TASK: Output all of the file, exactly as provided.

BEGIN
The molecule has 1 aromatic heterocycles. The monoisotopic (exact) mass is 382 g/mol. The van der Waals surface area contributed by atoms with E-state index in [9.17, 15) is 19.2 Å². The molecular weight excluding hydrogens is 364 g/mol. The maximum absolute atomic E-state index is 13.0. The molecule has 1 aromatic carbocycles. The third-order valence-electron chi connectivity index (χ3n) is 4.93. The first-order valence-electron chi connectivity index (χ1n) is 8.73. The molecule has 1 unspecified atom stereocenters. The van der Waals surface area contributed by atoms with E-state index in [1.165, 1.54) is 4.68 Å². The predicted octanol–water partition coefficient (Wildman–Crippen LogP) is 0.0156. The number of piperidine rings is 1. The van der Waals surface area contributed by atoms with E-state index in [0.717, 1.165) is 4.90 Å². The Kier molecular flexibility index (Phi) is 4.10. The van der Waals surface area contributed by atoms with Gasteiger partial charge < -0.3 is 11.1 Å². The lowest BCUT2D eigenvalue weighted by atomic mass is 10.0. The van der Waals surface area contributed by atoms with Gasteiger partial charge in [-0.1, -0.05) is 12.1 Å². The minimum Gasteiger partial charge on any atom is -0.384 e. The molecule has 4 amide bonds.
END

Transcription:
The molecule has 1 aromatic heterocycles. The monoisotopic (exact) mass is 382 g/mol. The van der Waals surface area contributed by atoms with E-state index in [9.17, 15) is 19.2 Å². The molecular weight excluding hydrogens is 364 g/mol. The maximum absolute atomic E-state index is 13.0. The molecule has 1 aromatic carbocycles. The third-order valence-electron chi connectivity index (χ3n) is 4.93. The first-order valence-electron chi connectivity index (χ1n) is 8.73. The molecule has 1 unspecified atom stereocenters. The van der Waals surface area contributed by atoms with E-state index in [1.165, 1.54) is 4.68 Å². The predicted octanol–water partition coefficient (Wildman–Crippen LogP) is 0.0156. The number of piperidine rings is 1. The van der Waals surface area contributed by atoms with E-state index in [0.717, 1.165) is 4.90 Å². The Kier molecular flexibility index (Phi) is 4.10. The van der Waals surface area contributed by atoms with Gasteiger partial charge < -0.3 is 11.1 Å². The lowest BCUT2D eigenvalue weighted by atomic mass is 10.0. The van der Waals surface area contributed by atoms with Gasteiger partial charge in [-0.1, -0.05) is 12.1 Å². The minimum Gasteiger partial charge on any atom is -0.384 e. The molecule has 4 amide bonds.